Wednesday, March 27, 2013

Automation Potential - If Only...

After years (too many to count, or even want to count actually) of working in the IT field, I've come to realize that 99 percent of what holds back businesses, schools, organizations of all kinds from achieving even minor automation benefits from the tools they already have at their disposal is their own lack of leveraging some of their most basic features.  If only...

  1. The "Managed By" field for User accounts were populated consistently in Active Directory (AD).  
  2. Computers were named consistently with respect to function and disposition using parse-able syntax.
  3. The "Location" field were filled out consistently for Computers, and Printers in AD.
  4. The "Description" field were not only paid a little attention, but used consistently in AD.
  5. A little time were set aside to clean up File shares and storage folders.
  6. A basic set of tools were included in the base image of every desktop and laptop computer.
Filling out the 'Managed By' field for user accounts makes it easy to generate automatic organization charts using Visio or other chart tools.  With Visio you can not only automate the org charts, but automate publishing to an intranet location.  The "managed by" association can also be used to automate workflow operations in all sorts of applications, such as System Center Service Manager.

Note: Even if you don't use Exchange or any internal e-mail system, filling out user account fields makes it easy to automatically generate look-up tools for finding employees by name, location, title, department, and more.

When computers are named with a parse-able syntax, it opens the door for all sorts of automation tricks.  From automatic naming processes during MDT and OSD provisioning, to Group Policy targeting (WMI-filtering, etc.), to scripting, to inventorying, to whatever.  A parse-able name is one that is constructed by concatenating codes that represent specific attributes.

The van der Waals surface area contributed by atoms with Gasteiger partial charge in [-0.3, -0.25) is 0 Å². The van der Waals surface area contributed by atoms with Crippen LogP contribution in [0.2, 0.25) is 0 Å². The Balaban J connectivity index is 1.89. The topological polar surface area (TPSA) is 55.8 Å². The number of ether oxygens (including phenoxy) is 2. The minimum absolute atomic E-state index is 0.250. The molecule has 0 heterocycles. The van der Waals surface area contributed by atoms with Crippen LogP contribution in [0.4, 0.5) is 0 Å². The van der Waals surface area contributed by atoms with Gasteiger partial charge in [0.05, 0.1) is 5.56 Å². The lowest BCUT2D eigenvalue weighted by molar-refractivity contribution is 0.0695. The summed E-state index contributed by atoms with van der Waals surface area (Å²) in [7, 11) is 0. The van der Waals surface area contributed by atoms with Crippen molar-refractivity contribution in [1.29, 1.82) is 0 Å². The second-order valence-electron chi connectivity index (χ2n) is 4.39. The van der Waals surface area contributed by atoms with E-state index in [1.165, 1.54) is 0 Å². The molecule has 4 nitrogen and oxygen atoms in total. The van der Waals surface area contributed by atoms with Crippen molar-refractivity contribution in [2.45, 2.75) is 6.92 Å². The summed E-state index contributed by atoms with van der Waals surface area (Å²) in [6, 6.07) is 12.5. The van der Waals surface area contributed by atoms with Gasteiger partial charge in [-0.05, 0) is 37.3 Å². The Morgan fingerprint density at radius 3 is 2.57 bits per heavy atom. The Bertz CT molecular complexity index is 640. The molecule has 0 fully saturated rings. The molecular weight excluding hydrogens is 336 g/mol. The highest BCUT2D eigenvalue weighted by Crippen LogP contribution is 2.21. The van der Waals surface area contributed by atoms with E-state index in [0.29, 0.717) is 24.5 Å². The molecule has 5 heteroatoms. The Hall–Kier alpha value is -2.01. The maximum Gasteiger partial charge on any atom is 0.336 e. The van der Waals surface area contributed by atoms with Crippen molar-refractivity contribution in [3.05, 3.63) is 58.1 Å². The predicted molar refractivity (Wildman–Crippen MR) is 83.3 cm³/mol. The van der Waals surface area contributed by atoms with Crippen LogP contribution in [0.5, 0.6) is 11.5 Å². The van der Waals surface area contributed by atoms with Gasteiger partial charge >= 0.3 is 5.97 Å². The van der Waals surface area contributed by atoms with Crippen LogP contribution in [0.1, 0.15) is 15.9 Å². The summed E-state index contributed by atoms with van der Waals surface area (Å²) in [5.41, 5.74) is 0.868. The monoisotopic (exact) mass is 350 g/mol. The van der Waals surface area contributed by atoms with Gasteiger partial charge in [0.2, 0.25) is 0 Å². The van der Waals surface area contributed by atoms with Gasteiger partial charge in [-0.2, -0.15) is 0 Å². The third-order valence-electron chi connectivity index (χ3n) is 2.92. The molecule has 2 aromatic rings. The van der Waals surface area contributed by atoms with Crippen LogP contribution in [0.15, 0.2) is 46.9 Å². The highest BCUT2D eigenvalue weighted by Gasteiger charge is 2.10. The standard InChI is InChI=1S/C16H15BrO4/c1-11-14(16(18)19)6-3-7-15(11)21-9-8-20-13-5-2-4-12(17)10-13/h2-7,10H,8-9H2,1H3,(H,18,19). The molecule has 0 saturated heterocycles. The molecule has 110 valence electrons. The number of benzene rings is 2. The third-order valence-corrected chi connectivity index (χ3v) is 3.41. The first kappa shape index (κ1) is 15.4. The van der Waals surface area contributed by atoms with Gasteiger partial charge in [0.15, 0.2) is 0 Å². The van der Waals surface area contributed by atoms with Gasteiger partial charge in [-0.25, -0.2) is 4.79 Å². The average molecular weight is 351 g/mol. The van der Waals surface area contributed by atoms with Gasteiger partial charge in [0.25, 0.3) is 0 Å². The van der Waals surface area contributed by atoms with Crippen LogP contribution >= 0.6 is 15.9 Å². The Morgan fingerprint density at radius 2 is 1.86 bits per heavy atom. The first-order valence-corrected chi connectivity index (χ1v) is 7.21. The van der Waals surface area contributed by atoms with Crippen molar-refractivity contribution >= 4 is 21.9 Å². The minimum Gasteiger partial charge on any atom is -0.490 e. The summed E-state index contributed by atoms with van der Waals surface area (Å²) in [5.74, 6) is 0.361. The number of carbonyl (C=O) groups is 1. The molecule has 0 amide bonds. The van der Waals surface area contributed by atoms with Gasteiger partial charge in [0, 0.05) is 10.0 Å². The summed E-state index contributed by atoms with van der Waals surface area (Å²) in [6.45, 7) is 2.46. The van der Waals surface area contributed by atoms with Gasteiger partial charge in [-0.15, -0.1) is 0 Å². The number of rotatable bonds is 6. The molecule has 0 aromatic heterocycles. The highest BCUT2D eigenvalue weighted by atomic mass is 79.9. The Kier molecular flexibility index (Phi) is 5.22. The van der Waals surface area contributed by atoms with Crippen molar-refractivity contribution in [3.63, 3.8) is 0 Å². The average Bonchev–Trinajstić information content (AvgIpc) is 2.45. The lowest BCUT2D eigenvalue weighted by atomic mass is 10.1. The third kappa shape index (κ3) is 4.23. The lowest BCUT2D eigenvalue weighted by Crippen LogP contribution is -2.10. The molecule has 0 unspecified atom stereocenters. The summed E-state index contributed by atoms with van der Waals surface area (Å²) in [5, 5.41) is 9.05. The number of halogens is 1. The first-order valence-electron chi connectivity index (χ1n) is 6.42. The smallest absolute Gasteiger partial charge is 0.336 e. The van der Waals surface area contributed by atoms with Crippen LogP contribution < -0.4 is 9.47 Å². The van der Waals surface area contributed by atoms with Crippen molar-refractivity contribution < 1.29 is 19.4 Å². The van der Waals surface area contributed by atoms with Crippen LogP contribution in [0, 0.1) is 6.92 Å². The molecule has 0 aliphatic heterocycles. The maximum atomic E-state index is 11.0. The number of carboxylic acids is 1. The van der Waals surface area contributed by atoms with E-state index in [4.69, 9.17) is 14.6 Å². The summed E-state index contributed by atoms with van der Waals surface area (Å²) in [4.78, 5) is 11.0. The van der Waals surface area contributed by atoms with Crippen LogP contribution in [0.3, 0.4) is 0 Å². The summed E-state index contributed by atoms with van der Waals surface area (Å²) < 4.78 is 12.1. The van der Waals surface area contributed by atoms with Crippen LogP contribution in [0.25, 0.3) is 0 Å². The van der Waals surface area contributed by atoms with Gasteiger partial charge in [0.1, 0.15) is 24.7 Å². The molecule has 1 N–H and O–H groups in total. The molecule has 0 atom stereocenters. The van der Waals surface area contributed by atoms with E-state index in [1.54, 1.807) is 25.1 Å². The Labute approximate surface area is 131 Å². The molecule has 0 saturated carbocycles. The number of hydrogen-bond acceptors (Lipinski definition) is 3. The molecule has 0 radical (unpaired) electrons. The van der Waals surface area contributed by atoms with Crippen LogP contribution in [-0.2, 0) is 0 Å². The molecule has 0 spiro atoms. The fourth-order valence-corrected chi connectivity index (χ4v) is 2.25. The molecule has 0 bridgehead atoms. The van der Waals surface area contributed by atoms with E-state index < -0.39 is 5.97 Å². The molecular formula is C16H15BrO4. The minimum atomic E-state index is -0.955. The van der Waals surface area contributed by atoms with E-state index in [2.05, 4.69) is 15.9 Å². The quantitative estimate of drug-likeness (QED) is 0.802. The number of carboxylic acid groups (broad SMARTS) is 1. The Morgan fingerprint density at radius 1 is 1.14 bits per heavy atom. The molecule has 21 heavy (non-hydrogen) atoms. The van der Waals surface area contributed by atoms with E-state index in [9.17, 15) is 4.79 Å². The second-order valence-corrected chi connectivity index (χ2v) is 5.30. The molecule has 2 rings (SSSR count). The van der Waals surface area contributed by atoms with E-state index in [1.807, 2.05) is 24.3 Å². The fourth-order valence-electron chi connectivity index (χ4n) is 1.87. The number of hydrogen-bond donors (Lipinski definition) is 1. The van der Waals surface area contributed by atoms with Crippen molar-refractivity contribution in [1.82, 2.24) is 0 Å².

For example "SVDB10012" might represent "Server", "Virtualized", "Database Role", asset number "10012".  Another example might be "DNVA4034" to represent "Desktop computer", "Norfolk, Virginia office", asset number "4034".  The potential code schemes is limitless, as long as you don't violate DNS or WINS naming limitations.

One customer I've worked with uses a scheme similar to the following (modified to protect the innocent, of course):

Device Code: 
D = Desktop
L = Laptop
T = Tablet
M = Mobile device / Smartphone
S = Server
Functional Code:
P = Physical
V = Virtual
C = Cloud hosted
Location Code:
NN = Office location code (numbers or letters)
Asset Code:
nnnnn = 5-digit asset number assigned in inventory and purchase tracking system
Additional "codes" might include organization (division, department, etc.), project or program association, security category (classified, non-classified), regulatory compliance scope (SOX, HIPAA, etc.), shared usage (kiosk, conference room, etc.), infrastructure role (telephony, scanning, CAM operations, etc.), and so on.  You can use these codes to control script behavior, Group Policy filtering applicability, OSD task sequence automation, AD queries, inventory reports, and on and on.

Whether you use Symantec Ghost, MDT, Configuration Manager OSD, or some other tool to prepare, maintain and deploy a "standard" operating environment for your desktops, laptops and tablets, don't forget to include some basic tools to help with troubleshooting and even client-side automation.  Some suggestions might include a few Sysinternals utilities, Trace32 or CMTrace log viewers, Intel or AMD processor diagnostic tools, and so on.  You don't have to do this if it doesn't benefit you, but if you discover that you've been copying certain apps or files to computers each time you troubleshoot problems, you might want to consider making those items part of the standard installation.

I'm not suggesting that you should immediately run out and start doing these things.  I am only suggesting that you stop and think carefully about how you are managing things now, and what you could do to make it possible to automate certain tasks later on as a result of the work you put in up front.  If you make some small changes now, it can open up incredible potential later on for automating tasks that otherwise can be very difficult and time-consuming.
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